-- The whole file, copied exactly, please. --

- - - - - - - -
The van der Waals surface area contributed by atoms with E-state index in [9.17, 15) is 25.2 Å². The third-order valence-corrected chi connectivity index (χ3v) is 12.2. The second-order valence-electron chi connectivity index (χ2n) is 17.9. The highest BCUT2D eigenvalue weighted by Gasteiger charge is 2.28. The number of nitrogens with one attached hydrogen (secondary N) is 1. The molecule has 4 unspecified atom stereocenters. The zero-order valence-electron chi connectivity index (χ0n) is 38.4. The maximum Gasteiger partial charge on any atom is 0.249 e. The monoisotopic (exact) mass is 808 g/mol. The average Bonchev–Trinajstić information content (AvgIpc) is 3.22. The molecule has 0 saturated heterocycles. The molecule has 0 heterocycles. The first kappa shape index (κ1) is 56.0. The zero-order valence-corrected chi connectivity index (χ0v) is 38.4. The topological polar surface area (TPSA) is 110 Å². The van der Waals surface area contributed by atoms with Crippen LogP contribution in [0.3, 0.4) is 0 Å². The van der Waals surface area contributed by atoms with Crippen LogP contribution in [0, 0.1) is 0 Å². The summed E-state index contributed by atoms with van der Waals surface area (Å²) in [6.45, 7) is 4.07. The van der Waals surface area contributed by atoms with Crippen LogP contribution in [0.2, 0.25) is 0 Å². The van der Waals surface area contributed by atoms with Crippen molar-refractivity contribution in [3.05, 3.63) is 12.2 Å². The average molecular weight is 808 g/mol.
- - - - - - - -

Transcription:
The van der Waals surface area contributed by atoms with E-state index in [9.17, 15) is 25.2 Å². The third-order valence-corrected chi connectivity index (χ3v) is 12.2. The second-order valence-electron chi connectivity index (χ2n) is 17.9. The highest BCUT2D eigenvalue weighted by Gasteiger charge is 2.28. The number of nitrogens with one attached hydrogen (secondary N) is 1. The molecule has 4 unspecified atom stereocenters. The zero-order valence-electron chi connectivity index (χ0n) is 38.4. The maximum Gasteiger partial charge on any atom is 0.249 e. The monoisotopic (exact) mass is 808 g/mol. The average Bonchev–Trinajstić information content (AvgIpc) is 3.22. The molecule has 0 saturated heterocycles. The molecule has 0 heterocycles. The first kappa shape index (κ1) is 56.0. The zero-order valence-corrected chi connectivity index (χ0v) is 38.4. The topological polar surface area (TPSA) is 110 Å². The van der Waals surface area contributed by atoms with Crippen LogP contribution in [0.3, 0.4) is 0 Å². The van der Waals surface area contributed by atoms with Crippen LogP contribution in [0, 0.1) is 0 Å². The summed E-state index contributed by atoms with van der Waals surface area (Å²) in [6.45, 7) is 4.07. The van der Waals surface area contributed by atoms with Crippen LogP contribution in [0.2, 0.25) is 0 Å². The van der Waals surface area contributed by atoms with Crippen molar-refractivity contribution in [3.05, 3.63) is 12.2 Å². The average molecular weight is 808 g/mol.